In marketing, trust is everything. And trust with search engines is first earned through trust with the site visitor. Your copywriting is there to build trust. The messaging must instantaneously make your site visitor feel comfortable enough to proceed further down the sales funnel.

Here are some surefire ways to weave trust into your copy:

  1. Back up every claim you make with results or testimonials.
  2. Data talks when you’re building trust; it fast-tracks authority and integrity. 
  3. Client testimonials build trust, write them and email them for approval to fast-track. 
  4. Case studies for building trust and authority. 
  5. Make bold and sticky guarantees (that can be backed up).
Girl - Psychology-Based Copywriting Tips to Increase Conversions

Create curiosity

Curiosity is actually the product of attention. There are many tried and tested copywriting frameworks out there, and most of them start with a hook or a way to get the prospect’s attention. After this has been engaged, curiosity can be fostered. The most famous copywriting framework is AIDA (attention, interest, desire, action), where the interest and desire build such a high sense of curiosity that the prospect performs an action or conversion.

What is it?

The AIDA framework is based on our cognitive bias’, its all about hooking the reader and creating a cognitive dissonance in them (i.e., a need) that can then be solved by your product or service. When using AIDA, the curiosity gap is essential. This means teasing readers with a hint of what’s to come without giving away the answers.

Framework - Psychology-Based Copywriting Tips to Increase Conversions

Where is it used?

The AIDA framework is predominantly used across your homepage and landing pages and can be split across the fold (i.e., above and below where the device screen ends). Above the fold, consider grabbing the user’s attention with powerful and inspired language and hooking their interest by backing it up with facts. Then generate desire by showing how others are using your product or service, then deliver a CTA to drive action.

Release Happy Hormones

This is all in the choice of language, all in the structure of sentences. The copywriting must appeal to the reader on a deeper level, pulling the right psychological levers at the right stages of the sales funnel.

What is it?

It’s likely your prospect has a problem, a pain point, which is why they’ve been brought to your website via an organic route (social, email or search) or a paid route (PPC, paid social). Either way, they need a problem-solving, so the stress hormones are high. The job of your copywriting is to swap that stress hormone (Cortisol) with the happiness hormone (dopamine), as you satisfy their need with a compelling price point.

Smiling Face - Psychology-Based Copywriting Tips to Increase Conversions

Where is it used?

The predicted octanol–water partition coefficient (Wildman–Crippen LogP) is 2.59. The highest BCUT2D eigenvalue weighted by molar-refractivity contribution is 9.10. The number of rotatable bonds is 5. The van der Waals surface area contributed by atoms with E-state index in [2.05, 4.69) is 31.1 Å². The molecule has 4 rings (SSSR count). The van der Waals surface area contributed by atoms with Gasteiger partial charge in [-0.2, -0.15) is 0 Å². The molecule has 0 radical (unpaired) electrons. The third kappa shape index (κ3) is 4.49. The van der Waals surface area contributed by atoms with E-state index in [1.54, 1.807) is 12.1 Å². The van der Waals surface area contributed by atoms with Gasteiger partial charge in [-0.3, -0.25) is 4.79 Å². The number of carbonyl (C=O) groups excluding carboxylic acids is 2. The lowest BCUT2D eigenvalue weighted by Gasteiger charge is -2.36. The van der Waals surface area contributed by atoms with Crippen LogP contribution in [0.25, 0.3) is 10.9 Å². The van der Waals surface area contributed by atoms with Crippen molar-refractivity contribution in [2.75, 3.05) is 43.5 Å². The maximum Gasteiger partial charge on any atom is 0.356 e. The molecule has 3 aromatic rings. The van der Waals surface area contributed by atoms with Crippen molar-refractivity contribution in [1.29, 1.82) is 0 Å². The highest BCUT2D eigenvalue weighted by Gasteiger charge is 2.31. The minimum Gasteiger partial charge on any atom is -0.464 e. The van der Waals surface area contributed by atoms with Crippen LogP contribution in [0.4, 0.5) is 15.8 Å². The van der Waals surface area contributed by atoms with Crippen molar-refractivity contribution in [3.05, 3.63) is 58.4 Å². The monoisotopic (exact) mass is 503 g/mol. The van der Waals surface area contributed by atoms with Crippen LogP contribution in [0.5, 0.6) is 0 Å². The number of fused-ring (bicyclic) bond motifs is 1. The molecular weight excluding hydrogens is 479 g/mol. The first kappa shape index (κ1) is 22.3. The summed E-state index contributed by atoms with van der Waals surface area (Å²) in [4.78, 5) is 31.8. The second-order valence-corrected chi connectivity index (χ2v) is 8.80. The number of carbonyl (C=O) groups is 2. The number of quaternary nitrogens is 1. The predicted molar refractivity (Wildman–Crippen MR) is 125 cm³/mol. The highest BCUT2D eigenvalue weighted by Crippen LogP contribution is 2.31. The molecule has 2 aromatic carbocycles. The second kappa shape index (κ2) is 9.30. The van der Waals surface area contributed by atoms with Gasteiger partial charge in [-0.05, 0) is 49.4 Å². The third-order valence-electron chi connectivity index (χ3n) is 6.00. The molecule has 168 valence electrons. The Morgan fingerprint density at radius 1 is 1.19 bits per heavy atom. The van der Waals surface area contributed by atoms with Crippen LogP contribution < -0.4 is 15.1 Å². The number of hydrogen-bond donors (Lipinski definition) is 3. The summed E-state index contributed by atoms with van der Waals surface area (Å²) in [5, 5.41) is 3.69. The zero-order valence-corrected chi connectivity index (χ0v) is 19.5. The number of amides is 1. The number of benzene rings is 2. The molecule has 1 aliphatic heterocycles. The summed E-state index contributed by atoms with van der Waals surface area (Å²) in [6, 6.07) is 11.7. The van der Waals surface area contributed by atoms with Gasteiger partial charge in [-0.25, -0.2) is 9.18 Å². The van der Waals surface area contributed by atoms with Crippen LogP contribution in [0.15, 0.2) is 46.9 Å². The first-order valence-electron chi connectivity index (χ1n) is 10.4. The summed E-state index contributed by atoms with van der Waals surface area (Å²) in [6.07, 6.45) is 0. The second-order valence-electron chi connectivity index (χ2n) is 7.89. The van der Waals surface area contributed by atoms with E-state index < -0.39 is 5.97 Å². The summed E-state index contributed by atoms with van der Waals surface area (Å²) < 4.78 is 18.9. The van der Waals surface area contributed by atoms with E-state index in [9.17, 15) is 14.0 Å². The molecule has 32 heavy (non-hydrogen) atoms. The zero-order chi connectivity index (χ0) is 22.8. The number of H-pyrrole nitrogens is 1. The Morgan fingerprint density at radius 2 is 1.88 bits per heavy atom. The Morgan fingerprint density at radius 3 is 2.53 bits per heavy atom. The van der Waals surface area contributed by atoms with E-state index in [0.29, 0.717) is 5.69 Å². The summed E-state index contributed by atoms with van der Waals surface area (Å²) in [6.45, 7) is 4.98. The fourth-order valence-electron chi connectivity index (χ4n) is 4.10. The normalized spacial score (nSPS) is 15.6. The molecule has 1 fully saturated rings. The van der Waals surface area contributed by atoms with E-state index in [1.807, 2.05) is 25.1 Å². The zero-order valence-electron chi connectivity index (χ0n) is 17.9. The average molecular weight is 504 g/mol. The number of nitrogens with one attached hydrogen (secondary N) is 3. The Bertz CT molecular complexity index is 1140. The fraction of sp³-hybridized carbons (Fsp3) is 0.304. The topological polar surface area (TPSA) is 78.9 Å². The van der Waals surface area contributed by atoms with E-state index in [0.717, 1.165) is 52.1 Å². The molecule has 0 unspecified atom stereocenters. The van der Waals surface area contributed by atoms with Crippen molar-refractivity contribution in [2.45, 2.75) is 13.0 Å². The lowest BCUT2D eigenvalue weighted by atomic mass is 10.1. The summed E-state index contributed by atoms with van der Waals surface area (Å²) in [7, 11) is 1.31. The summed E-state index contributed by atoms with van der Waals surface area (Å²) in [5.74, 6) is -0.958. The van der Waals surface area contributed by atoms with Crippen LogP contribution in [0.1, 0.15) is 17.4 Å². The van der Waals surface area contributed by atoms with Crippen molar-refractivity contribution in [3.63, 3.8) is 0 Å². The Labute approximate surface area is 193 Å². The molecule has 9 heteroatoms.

Good copywriting will carry leads through the full sales funnel before reaching a sale. Analysis paralysis must be nowhere in sight at this point so that your customer’s brain can release serotonin and oxytocin, feeling confident that they have found the perfect solution to their problems (you). There might also be a use for this happy hormone copy in long-form product content.

Sell Solutions not Features

This is a common issue we see across a lot of the sites we audit. Clients default to singing the praises of every feature of their product or service. But the truth is, only you care about the features. The customer doesn’t. What the customer does care about are the benefits and solutions those features can offer to remedy their problems.

What is it?

Try this exercise, map out all your products and services, and instead of writing out their features, write out a list of benefits and solutions they offer to your target customer. This list should then form the basis of a bank of messaging you use across your website to pitch and persuade your site prospects. This classic Apple iPod ad is an example of a master copywriter at work, spinning the features into mind-boggling benefits:

iPod - Psychology-Based Copywriting Tips to Increase Conversions

Where is it used?

Believe it or not, the product pages would actually be too late to surface the benefits. By that point, the buyer will be focused on the final price and order details. The benefits for your product should be written higher up the funnel, showcased on the homepage, and unpacked in written content.

Consult an expert on conversion copywriting

The truth is, business owners are busy and they can’t be masters of everything. Conversion copywriting takes an extensive understanding of the current site structure and more importantly, the needs and desires of the target customers.

Get in touch with us today for a FREE conversion copy consultation. 

About John Kramer

My name is John Kramer, and I am a Malaga-based SEO fanatic. Marketing is my passion. With over 15 years of experience in digital, I am constantly energised by the ever-changing landscape of search. A seasoned marketer with a passion for helping small and mid-sized businesses succeed in the digital age. Proud father, husband, and outdoor enthusiast.